Scope Creep. It happens to ALL of us.

What Does Scope Creep Look Like?The negative impact of scope creep on projects is a well-documented fact. Scope changes – no matter how small or large – can affect the timeline and cost of a project. Whether it’s new requirements being added or modifications of existing requirements, scope creep is the source of a lot of project management headaches.

But how does scope creep impact on-going work? Unlike projects, ongoing work typically doesn’t have parameters driven by deadlines and budgets, making it harder to identify. It doesn’t mean it’s not happening – it just makes it really hard to understand the impact and do something about.

Recognizing Personal Scope Creep

To get a handle on it, let’s put aside everything we know about scope creep at the project level for a moment and bring it right down to the individual. After all, scope itself is an inanimate thing.  It can’t creep.  Not all by itself, it can’t.  If scope is creeping, it’s because someone is creeping it.

And that ‘someone’ is you and me. How many times have you been to the grocery store with the intent of buying just one or two items and left with an entire cart load of extra things you need?

It happens to all of us, despite our best intentions. And I’ll guarantee that it can happen with any type of work too – from software development to marketing to construction. That temptation to do a bit more or just make it that little bit better is often too hard to resist.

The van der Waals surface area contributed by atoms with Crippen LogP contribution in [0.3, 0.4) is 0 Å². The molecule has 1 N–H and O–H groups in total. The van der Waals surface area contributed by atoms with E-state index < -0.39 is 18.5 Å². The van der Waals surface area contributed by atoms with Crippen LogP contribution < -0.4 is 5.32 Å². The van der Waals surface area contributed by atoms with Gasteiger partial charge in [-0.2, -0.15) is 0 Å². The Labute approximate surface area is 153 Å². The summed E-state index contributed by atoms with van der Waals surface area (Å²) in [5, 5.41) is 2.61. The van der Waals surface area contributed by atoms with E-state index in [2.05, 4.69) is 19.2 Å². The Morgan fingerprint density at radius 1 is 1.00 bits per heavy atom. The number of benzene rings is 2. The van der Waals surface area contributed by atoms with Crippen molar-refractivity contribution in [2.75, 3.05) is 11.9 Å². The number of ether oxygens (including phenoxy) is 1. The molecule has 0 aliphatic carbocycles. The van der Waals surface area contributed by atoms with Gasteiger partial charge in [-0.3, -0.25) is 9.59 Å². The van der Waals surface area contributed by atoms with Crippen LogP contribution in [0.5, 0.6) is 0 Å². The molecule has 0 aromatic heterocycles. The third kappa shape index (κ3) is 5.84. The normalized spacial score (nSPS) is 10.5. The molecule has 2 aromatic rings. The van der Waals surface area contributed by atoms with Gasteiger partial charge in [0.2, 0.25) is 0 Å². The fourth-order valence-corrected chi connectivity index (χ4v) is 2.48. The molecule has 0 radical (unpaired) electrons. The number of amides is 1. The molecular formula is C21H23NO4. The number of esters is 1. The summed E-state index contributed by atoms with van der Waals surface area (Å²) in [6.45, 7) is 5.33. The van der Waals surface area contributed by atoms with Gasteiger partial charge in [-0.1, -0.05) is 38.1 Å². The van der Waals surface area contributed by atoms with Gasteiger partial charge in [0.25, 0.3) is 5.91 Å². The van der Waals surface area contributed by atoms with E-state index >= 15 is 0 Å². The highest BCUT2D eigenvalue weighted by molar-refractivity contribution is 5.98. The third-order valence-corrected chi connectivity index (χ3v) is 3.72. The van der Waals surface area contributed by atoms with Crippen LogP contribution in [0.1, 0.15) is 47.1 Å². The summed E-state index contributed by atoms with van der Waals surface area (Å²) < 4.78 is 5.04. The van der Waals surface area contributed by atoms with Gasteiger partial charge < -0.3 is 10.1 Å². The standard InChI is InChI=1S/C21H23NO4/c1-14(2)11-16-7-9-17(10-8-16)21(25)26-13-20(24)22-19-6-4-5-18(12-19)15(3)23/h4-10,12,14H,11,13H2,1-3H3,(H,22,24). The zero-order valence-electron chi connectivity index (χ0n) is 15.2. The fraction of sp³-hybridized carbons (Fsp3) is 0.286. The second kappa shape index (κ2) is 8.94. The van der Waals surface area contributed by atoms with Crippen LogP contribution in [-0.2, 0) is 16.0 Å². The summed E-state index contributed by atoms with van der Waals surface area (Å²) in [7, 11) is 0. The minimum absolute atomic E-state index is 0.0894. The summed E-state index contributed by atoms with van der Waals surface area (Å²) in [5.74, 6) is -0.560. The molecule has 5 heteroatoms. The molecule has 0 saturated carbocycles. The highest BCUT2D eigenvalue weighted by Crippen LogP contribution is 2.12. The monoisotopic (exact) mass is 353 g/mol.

At the individual level, this kind of scope creep seems harmless; we can easily convince ourselves that we’re doing the business a favor by going the extra mile. But those numerous small changes add up, costing the business A LOT in missed opportunity.

If you want to improve your team’s overall performance, then first you need to recognize that scope creep is happening. Our marketing team here at LeanKit has been facing this painful truth recently. As a team of ten we realized that if we all keep pushing the parameters of our work just a little bit everyday then we’re ultimately slowing the team – and the organization – down.

When you’re in the moment and all fired up about what you’re working on, the temptation to do more can be overpowering. So here are 5 tips we’ve come up with to try and minimize personal scope creep.

Keep Your Scope Under Control

  1. Make sure you’re clear about what’s expected before you start doing the work. Don’t assume you understand the scope; the only way to find out is by collaborating with the person responsible for approving the work.
  2. Clearly define the ‘definition of done’. It’s OK to share your ideas of how you’d like to make it bigger and better; but then you need to scale it back and agree what makes sense to do now.
  3. Document what you’ve agreed to. We eat the dogfood here, so it’s all captured in the card on our LeanKit board. It avoids misunderstandings, keeps us honest and lets everyone else know the scope of the work too.
  4. Communicate early and often. As you complete stages of the work, check back to see if it’s on track or if you’ve veered off course. No one likes having to do major rework later.
  5. Hold each other accountable within the team. If you’ve documented what you said you’d do, then your team members should be willing to ask ‘So why are you adding whistles and bells?’

For our team it comes down to how much faster our throughout put could be and how much more we could get done if we all stay true to the ‘definition of done’.

It takes a lot of self-discipline, but if you remind yourself that by doing less you’re actually doing more for your organization it’s not as hard as it seems. Throw in some accountability, collaboration, and a good tool to help you manage it, and you’ll be well on your way.

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